Not so long ago, information was stored in something called cookies. When the web browser needed to store any type of information like dates, times, refresh rate of the web page being viewed, how long the visitor stayed on the site or more sensitive information, it was written in a cookie, which may or may not be encrypted, may nor may not self-destruct, or whatever else the web master or designer decided to handle the information gathered. In time, this method proved to be a huge security risk, very unmanageable and so much time was spent just going back within the web pages backend, correcting any issue, updating and so on, that something else had to be implemented which was safer, easier and just better all the way around. Especially, since browsers where moving forward and cookies soon was becoming outdated and obsolete.
So, the people that oversee the HTML programming language which are known as the WWC or World Wide Web Consortium, put their heads together and came up with a solution, at least for the time being, until something else is invented.
For years, everyone wrote and designed most static web pages in HTML 4 or just HTML, which was the standard and you can also find free mockups here. However now, there are several variations but the standard is now XHTML, HTML5 or XML. These take the original HTML language, expanding it so that it can actually do more from the client side (the browser). The browser actually stores the information on the visitor’s computer itself instead of on some server or in an unsecured area.
Now the way it is set up, it does not hinder website performance; actually, it is faster in most cases because different web pages can access the data stored within the same website instead of having to rewrite it each time. Unlike limits on storage that cookies had, web storage has a much larger limit something like 5MB or more and is never transferred or transmitted to any server. It stays in on the client/visitors computer. The storage rules decided by the original web site, each web page within the same web site can access the same data within that site.
A thing called sessions are used, this makes things a lot easier to manage within the coding. Using sessions, the coder can determine how many links the visitor has clicked, track the movements throughout the website as a whole, the length of time spent on any given page and/or the site as a whole. This information is only stored for one session which is the time the visitor spends on the site, when the browser has been closed out, the session has ended and all data stored is then erased completely, that is until the next session, which the process begins all over again.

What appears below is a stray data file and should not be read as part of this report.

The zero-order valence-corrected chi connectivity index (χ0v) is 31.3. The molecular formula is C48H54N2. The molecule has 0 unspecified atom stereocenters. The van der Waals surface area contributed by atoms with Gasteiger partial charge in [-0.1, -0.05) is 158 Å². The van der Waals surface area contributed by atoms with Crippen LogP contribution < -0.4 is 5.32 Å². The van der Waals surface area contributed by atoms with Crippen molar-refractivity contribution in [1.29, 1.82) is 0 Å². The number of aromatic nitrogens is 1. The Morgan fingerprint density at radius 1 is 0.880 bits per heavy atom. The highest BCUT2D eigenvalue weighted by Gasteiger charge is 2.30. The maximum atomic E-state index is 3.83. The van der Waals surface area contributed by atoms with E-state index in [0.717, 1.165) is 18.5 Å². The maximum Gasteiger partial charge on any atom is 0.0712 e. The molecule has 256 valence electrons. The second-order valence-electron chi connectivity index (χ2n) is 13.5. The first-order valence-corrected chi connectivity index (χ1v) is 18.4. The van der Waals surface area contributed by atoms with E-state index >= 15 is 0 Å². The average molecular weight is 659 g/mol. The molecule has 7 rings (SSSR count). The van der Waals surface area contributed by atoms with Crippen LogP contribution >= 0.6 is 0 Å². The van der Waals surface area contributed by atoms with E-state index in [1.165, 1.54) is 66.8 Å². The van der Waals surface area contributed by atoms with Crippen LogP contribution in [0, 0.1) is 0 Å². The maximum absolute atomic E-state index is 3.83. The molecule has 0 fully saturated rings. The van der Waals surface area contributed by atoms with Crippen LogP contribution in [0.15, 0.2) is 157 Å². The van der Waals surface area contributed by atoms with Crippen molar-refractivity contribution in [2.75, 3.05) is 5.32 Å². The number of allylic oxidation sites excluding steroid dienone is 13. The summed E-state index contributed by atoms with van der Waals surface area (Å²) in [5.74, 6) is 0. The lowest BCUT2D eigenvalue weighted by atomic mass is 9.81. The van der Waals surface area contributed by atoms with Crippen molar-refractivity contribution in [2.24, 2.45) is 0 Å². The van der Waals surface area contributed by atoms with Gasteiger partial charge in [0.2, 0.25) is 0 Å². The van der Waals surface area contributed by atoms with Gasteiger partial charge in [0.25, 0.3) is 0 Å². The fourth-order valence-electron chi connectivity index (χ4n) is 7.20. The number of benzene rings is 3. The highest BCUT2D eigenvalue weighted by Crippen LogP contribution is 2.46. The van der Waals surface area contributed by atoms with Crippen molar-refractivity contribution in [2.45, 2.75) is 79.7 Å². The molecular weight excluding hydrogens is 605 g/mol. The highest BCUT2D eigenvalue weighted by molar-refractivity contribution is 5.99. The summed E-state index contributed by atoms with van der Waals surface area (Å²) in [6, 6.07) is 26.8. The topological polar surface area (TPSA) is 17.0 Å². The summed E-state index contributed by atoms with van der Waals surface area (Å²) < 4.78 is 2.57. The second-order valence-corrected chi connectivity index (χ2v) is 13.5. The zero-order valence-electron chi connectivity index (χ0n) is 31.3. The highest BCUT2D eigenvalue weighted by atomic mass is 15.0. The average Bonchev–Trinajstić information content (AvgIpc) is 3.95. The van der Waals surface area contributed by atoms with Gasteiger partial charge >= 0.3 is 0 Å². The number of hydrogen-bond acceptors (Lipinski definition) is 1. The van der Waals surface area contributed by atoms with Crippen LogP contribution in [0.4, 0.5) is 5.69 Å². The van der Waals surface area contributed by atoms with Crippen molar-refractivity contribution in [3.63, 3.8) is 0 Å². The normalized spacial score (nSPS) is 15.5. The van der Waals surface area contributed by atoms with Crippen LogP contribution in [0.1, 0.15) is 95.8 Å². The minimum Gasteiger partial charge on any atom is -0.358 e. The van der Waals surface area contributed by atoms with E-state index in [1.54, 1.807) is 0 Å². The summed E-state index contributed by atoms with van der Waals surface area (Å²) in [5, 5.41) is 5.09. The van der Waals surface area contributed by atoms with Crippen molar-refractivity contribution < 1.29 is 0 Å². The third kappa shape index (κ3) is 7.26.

The localstorage object that is used has no expiration date or time, unless coded into the object. (This is the part of the code for the session creation etc.) However, if no limit, then it does not expire and not deleted when the browser is closed. It will remain there in the browser storage next day, week even year that is, until it has a command to delete by some type of code or function within a code.
Window.Localstorage does not expire and not deleted when browser has closed, however, window.sessionStorage only stores data for one session and deleted when the browser is closed. These two different objects or commands, used when dealing with coding web pages for web storage in HTML5. Also, not all browsers support this function, so it is always best to check and make sure of which ones does to save headaches in the future along with trying to figure out why there are errors on the web page and how to correct them.
WebStorage is a lot safer than cookies for many reasons but it is also helps with the website performance in helping it to load faster, surf smoother and best of all keeping personal information private. It also, help the web designer/coder produce much cleaner code and making it neater for any future updating, revising or upgrading that may become necessary.
It is not hard to learn HTML to create awesome static web pages, just make sure that any coding done meets the WWC standards. Always having security and safety at the forefront, this way, only what the visitor wishes seen and their privacy protected.
WebStorage is a simple piece of coding within the HTML5 standard that helps with security, safety, site performance, keeps all sensitive information private, doesn’t transmit data to any server and keeps it in your browsers storage forever or until commanded to delete. Cookies could never do anything close to this, they were less safe, heavy (took up a lot of space after a while), and prone to being buggy, easily manipulated to carry viruses or cause a computer or browser to leave the owners control and much more. This new type of storage is much safer, faster, secure and easier to handle and code than anything before now.